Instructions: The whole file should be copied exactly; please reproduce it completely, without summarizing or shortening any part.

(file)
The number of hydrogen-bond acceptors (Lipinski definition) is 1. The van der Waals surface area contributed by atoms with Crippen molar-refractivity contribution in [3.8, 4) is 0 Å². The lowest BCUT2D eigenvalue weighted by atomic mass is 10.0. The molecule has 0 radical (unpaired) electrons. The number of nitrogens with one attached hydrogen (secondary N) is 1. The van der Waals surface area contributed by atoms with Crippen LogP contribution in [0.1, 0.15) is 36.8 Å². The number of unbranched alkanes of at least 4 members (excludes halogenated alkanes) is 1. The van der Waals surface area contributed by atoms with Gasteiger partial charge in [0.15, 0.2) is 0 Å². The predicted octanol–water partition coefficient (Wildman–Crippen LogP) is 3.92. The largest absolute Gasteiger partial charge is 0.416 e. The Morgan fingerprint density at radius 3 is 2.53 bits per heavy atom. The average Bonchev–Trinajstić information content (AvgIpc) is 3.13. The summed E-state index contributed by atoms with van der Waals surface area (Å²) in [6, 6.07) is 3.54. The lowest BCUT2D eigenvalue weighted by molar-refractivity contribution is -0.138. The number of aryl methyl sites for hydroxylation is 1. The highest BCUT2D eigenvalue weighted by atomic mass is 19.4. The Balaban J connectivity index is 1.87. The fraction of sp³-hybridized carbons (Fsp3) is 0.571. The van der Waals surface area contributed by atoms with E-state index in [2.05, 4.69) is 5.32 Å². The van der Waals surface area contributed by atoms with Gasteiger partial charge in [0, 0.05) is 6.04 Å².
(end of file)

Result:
The number of hydrogen-bond acceptors (Lipinski definition) is 1. The van der Waals surface area contributed by atoms with Crippen molar-refractivity contribution in [3.8, 4) is 0 Å². The lowest BCUT2D eigenvalue weighted by atomic mass is 10.0. The molecule has 0 radical (unpaired) electrons. The number of nitrogens with one attached hydrogen (secondary N) is 1. The van der Waals surface area contributed by atoms with Crippen LogP contribution in [0.1, 0.15) is 36.8 Å². The number of unbranched alkanes of at least 4 members (excludes halogenated alkanes) is 1. The van der Waals surface area contributed by atoms with Gasteiger partial charge in [0.15, 0.2) is 0 Å². The predicted octanol–water partition coefficient (Wildman–Crippen LogP) is 3.92. The largest absolute Gasteiger partial charge is 0.416 e. The Morgan fingerprint density at radius 3 is 2.53 bits per heavy atom. The average Bonchev–Trinajstić information content (AvgIpc) is 3.13. The summed E-state index contributed by atoms with van der Waals surface area (Å²) in [6, 6.07) is 3.54. The lowest BCUT2D eigenvalue weighted by molar-refractivity contribution is -0.138. The number of aryl methyl sites for hydroxylation is 1. The highest BCUT2D eigenvalue weighted by atomic mass is 19.4. The Balaban J connectivity index is 1.87. The fraction of sp³-hybridized carbons (Fsp3) is 0.571. The van der Waals surface area contributed by atoms with E-state index in [2.05, 4.69) is 5.32 Å². The van der Waals surface area contributed by atoms with Gasteiger partial charge in [0, 0.05) is 6.04 Å².